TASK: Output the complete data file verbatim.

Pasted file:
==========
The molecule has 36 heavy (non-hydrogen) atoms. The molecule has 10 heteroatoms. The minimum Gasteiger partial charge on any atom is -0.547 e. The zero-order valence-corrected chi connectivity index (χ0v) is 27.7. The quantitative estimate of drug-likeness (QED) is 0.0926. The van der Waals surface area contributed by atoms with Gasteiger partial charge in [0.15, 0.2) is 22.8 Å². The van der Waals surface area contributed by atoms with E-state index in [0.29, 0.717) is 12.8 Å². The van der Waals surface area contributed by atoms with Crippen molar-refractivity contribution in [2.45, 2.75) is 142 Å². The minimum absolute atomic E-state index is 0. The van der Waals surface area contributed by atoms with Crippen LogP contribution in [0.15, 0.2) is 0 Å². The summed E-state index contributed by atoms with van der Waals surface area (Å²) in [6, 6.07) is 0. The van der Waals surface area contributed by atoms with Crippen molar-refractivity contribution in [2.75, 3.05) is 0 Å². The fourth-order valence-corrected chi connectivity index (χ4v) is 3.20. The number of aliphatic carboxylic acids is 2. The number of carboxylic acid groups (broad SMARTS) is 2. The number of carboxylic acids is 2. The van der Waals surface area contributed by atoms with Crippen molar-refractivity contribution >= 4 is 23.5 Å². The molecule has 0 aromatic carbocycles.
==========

The molecule has 36 heavy (non-hydrogen) atoms. The molecule has 10 heteroatoms. The minimum Gasteiger partial charge on any atom is -0.547 e. The zero-order valence-corrected chi connectivity index (χ0v) is 27.7. The quantitative estimate of drug-likeness (QED) is 0.0926. The van der Waals surface area contributed by atoms with Gasteiger partial charge in [0.15, 0.2) is 22.8 Å². The van der Waals surface area contributed by atoms with E-state index in [0.29, 0.717) is 12.8 Å². The van der Waals surface area contributed by atoms with Crippen molar-refractivity contribution in [2.45, 2.75) is 142 Å². The minimum absolute atomic E-state index is 0. The van der Waals surface area contributed by atoms with Crippen LogP contribution in [0.15, 0.2) is 0 Å². The summed E-state index contributed by atoms with van der Waals surface area (Å²) in [6, 6.07) is 0. The van der Waals surface area contributed by atoms with Crippen molar-refractivity contribution in [2.75, 3.05) is 0 Å². The fourth-order valence-corrected chi connectivity index (χ4v) is 3.20. The number of aliphatic carboxylic acids is 2. The number of carboxylic acid groups (broad SMARTS) is 2. The number of carboxylic acids is 2. The van der Waals surface area contributed by atoms with Crippen molar-refractivity contribution >= 4 is 23.5 Å². The molecule has 0 aromatic carbocycles.